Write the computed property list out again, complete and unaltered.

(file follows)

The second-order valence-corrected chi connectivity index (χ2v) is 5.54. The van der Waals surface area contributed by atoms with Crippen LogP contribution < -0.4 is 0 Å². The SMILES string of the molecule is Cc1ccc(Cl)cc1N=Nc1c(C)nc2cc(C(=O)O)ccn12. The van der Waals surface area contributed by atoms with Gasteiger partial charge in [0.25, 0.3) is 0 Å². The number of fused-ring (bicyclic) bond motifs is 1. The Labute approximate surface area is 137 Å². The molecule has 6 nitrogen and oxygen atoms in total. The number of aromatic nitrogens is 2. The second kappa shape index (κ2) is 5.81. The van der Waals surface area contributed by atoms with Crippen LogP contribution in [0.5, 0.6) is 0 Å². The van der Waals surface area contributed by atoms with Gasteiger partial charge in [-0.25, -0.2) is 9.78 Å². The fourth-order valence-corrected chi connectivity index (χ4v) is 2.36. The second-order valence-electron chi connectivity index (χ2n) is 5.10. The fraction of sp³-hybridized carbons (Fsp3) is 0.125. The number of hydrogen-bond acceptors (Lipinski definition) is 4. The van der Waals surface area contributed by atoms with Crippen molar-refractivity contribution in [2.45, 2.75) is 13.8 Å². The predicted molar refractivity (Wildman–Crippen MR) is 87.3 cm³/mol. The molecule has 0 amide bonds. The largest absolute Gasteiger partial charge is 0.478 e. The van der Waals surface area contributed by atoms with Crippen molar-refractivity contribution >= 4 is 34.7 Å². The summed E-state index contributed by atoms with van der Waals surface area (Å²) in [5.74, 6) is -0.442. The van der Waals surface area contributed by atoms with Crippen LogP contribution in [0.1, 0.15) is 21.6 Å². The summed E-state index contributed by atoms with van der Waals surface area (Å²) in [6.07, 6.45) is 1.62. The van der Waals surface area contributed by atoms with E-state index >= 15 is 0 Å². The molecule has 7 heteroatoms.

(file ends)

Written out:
The second-order valence-corrected chi connectivity index (χ2v) is 5.54. The van der Waals surface area contributed by atoms with Crippen LogP contribution < -0.4 is 0 Å². The SMILES string of the molecule is Cc1ccc(Cl)cc1N=Nc1c(C)nc2cc(C(=O)O)ccn12. The van der Waals surface area contributed by atoms with Gasteiger partial charge in [0.25, 0.3) is 0 Å². The number of fused-ring (bicyclic) bond motifs is 1. The Labute approximate surface area is 137 Å². The molecule has 6 nitrogen and oxygen atoms in total. The number of aromatic nitrogens is 2. The second kappa shape index (κ2) is 5.81. The van der Waals surface area contributed by atoms with Crippen LogP contribution in [0.5, 0.6) is 0 Å². The van der Waals surface area contributed by atoms with Gasteiger partial charge in [-0.25, -0.2) is 9.78 Å². The fourth-order valence-corrected chi connectivity index (χ4v) is 2.36. The second-order valence-electron chi connectivity index (χ2n) is 5.10. The fraction of sp³-hybridized carbons (Fsp3) is 0.125. The number of hydrogen-bond acceptors (Lipinski definition) is 4. The van der Waals surface area contributed by atoms with Crippen molar-refractivity contribution in [2.45, 2.75) is 13.8 Å². The predicted molar refractivity (Wildman–Crippen MR) is 87.3 cm³/mol. The molecule has 0 amide bonds. The largest absolute Gasteiger partial charge is 0.478 e. The van der Waals surface area contributed by atoms with Crippen molar-refractivity contribution >= 4 is 34.7 Å². The summed E-state index contributed by atoms with van der Waals surface area (Å²) in [5.74, 6) is -0.442. The van der Waals surface area contributed by atoms with Crippen LogP contribution in [0.1, 0.15) is 21.6 Å². The summed E-state index contributed by atoms with van der Waals surface area (Å²) in [6.07, 6.45) is 1.62. The van der Waals surface area contributed by atoms with E-state index >= 15 is 0 Å². The molecule has 7 heteroatoms.